Criminologists and social behavioral psychologists have come to argue that “childhood experiences” and “repeated psychological trauma,” during the early stages of growing up can cause a child to seek relief through activities of violence such as killing small animals.”Christine Falling was probably about as retarded as this friend of mine. And violent. At fourteen, she’d already been dropping cats from windows for years. Sometimes she’d squeeze them to death” (Corin 149). Much like Dahmer, when his parents began to fight he felt alone and would escape by himself out into the woods to find comfort in the pile of dead carcasses he had collected. Feeling abandoned by not only his parents but classmates he tried to seek attention by those around him by doing what his classmates called a “Dahmer,” which was to act up and do things that were out of the norm and socially unacceptable. Unlike his family and classmates the dead carcasses gave him a feeling of comfort, fulfillment, pleasure and emotional release.
Sociologist Arnold Arluke compared the criminal records of one hundred and fifty three animal abusers with one hundred and fifty three non animal abusers and what he found in his study is that those who were animal abusers were five times more likely to commit acts of violence such as assault, rape, and murder against others. What was understood from this study is that serial killers in their childhood would resort to killing animals because they felt powerless against their parents who had control over them. Since these children did not have control in the household, they resorted to killing small animals in which they could exert their dominance and power over to do anything that pleased them (Fox 113).
In a study of sixty two male serial killers, Eric Hicky a criminologist found that, forty eight percent of them had been rejected as children by a parent or some other important person in their lives (Fox 113). Though this happens to many children, it certainly represents a turning point for those who become serial killers. Once rejected many of these killers begin to dive into their self indulgences and are unable to understand how and who they are when going through puberty. “The social experiences which make people dangerous violent criminals are the significant experiences rather than the trivial ones in their lives” (Athens 19).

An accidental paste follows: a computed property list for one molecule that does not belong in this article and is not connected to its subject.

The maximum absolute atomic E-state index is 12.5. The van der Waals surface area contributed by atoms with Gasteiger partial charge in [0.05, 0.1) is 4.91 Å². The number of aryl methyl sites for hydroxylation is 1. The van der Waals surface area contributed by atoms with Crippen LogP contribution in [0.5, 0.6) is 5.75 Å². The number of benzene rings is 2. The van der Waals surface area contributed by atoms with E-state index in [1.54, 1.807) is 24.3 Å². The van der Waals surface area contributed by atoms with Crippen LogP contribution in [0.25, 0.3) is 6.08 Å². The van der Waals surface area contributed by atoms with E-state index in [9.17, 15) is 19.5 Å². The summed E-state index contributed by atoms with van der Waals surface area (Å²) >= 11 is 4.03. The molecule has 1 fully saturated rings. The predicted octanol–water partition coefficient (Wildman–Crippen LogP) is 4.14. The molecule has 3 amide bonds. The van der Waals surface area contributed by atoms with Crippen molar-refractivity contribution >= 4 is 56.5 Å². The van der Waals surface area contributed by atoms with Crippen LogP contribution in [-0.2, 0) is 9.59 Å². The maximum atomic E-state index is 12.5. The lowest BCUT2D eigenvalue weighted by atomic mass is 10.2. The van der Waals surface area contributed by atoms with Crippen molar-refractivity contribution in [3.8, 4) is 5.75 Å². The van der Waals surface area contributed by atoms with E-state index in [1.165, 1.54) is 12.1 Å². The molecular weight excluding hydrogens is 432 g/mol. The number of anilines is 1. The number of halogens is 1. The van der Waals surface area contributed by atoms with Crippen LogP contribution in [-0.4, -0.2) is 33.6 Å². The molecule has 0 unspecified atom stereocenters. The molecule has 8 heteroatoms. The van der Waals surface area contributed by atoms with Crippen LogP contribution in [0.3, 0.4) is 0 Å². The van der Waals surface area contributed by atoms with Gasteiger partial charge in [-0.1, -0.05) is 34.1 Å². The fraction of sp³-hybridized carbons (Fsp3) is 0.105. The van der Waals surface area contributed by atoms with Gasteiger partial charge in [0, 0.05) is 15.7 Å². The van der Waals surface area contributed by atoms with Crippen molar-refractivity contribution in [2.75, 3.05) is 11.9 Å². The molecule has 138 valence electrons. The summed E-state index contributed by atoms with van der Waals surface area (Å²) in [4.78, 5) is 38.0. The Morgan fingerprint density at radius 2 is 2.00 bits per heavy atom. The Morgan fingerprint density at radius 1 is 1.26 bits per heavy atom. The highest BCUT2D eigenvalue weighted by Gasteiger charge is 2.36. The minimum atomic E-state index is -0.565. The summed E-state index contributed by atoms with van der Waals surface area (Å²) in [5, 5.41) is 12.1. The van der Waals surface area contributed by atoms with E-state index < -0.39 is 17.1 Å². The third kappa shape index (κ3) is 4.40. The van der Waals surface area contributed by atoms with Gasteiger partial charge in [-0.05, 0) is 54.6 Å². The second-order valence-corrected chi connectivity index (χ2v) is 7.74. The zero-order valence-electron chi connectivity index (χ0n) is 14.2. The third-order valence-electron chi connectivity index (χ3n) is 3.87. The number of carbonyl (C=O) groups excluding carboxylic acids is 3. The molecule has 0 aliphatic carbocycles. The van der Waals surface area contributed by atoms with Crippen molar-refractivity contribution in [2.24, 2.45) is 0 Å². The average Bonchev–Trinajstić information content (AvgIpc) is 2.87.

Victims of abuse and rejection, serial killers find comfort in their fantasies and dreams that take them into a realm that only they can control. Psychokillers take their fantasies and make them a reality living their dreams. Growing up Jeffrey Dahmer had felt rejected by his parents and in turn kept the violent homosexual thoughts inside of him. Dahmer fantasized of having a male sexual partner but in his thoughts he received pleasure not only by having intercourse but also killing his partner. “Most sex murders demonstrate both the need for, and the terror or, engulfment by a figure onto whom ones primary attachment needs have been projected” (Stein 9). The need to kill fulfils this sexual desire of many killers turning their fantasies into a controllable reality. Without a proper relationship to model after in the household many of these killers do not understand to truly must interact with each other and coexist peacefully. Serial killers are violent humans and the only way to stop their killing sprees many argue is to put a stop to domestic violence in the household.
Understanding how and why serial killers commit such horrific crimes is an important step to stopping the homicidal rampages these psychokillers go on. Scientists searched and found what is believed to be hard evidence, that genetics is the key role in determining who becomes a serial killer unlike criminologists and psychologists who argue that large events such as abuse and abandonment create the setting and foundation in which serial killers grow into sadistic mass murders. Though both arguments are strongly proved and explained through research and statistics neither are individually the answer to why serial killers exist. In reviewing the evidence of both explanations I have found that it is a mix of both genetics and cultural upbringings. Though many humans must deal with violent situations as children and experience horrific events many do not become mass murderers. It is true that many children who are victims of abuse become violent in their adult lives but to cross into the category of a serial killer one must be born with a different biochemical makeup. In my conclusion nature does choose what traits we are born with but at the same time these traits cannot be exposed without a mechanism that triggers these individuals to commit these horrific crimes. Without the alignment of both natural genetic defects and the cultural nurturing in which humans are brought up in, serial killers cannot become vicious killers. If we can curb domestic violence then the chances for a serial killer to become violent will decrease significantly making our world a safer place.